As we will see in Mitzvah #433, there is an obligation for us to try to get closer to God through prayer. To help us fulfill this, our Sages established a prayer to be recited thrice-daily, corresponding to the prayers of our Forefathers. This prayer is called the Amidah (because it is recited standing); the weekday version is also called Shemoneh Esrei, the Eighteen Benedictions (although a nineteenth has since been added). Once a week for nineteen weeks, we will review the contents of the 19 blessings of “Shemoneh Esrei.”
We ask that God find us and our prayer favorable so that He see fit to restore the Temple and the service we performed there. The prayer service we recite is only a substitute for our offerings and we long to be able to serve God the way He originally intended before we were exiled for our misdeeds. When He does, we hope that He will then accept our sacrifices with favor, in addition to the prayers that we will lovingly offer alongside them. Whether our service consists of the Temple service or our simple prayers, we hope that God will always find it acceptable.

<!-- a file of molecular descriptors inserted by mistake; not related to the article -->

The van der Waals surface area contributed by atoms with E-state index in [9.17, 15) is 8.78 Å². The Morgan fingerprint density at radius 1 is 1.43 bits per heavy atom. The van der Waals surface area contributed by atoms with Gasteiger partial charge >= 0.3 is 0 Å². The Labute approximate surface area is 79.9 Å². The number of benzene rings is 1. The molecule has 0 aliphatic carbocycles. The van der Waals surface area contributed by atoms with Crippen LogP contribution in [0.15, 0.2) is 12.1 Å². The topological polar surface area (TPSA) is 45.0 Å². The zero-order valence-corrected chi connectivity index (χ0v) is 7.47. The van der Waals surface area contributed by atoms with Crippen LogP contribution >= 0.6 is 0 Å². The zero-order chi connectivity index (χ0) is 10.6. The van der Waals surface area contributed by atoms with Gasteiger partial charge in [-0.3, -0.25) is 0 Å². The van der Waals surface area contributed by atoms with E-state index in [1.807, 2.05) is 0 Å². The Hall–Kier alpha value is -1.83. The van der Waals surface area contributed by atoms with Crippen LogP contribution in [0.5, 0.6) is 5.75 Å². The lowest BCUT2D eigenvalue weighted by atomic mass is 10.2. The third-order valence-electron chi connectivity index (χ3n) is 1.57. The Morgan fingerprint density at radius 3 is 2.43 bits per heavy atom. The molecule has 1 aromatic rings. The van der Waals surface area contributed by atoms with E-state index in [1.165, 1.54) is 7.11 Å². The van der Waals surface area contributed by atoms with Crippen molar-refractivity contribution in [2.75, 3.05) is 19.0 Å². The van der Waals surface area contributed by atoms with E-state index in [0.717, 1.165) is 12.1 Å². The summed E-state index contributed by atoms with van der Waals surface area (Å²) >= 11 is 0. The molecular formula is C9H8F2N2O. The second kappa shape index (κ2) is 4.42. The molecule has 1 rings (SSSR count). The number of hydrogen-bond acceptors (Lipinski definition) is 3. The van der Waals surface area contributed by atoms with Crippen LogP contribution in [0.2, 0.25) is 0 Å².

The bracha concludes with a desire to witness God’s return to Zion, meaning the Temple Mount. The root of the word “to see” used here (v’sechezenah) is not the usual REH, but ChZN, a word normally used for a prophetic vision (as in “Chazon Yeshayahu,” “the vision of Isaiah” in Isaiah 1:1). To fully visualize and truly appreciate the meaning of God’s return to the place of His Temple requires the insight of a prophet!
This bracha is where the prayer Yaaleh V’Yavo is inserted on holidays and Rosh Chodesh, occasions on which a Musaf sacrifice was offered in the Temple. In Yaaleh V’Yavo, we ask that God recall the merits of our Forefathers, His promises to bring Moshiach and to rebuild Jerusalem, and whatever merits we may have (humble though they may be) so that we can enjoy God’s salvation, His grace, His kindness and His compassion, for life and for peace. (Chesed–kindness–means giving us good things even though we may not deserve them. Rachamim–mercy–means not punishing us, even though we may deserve it.)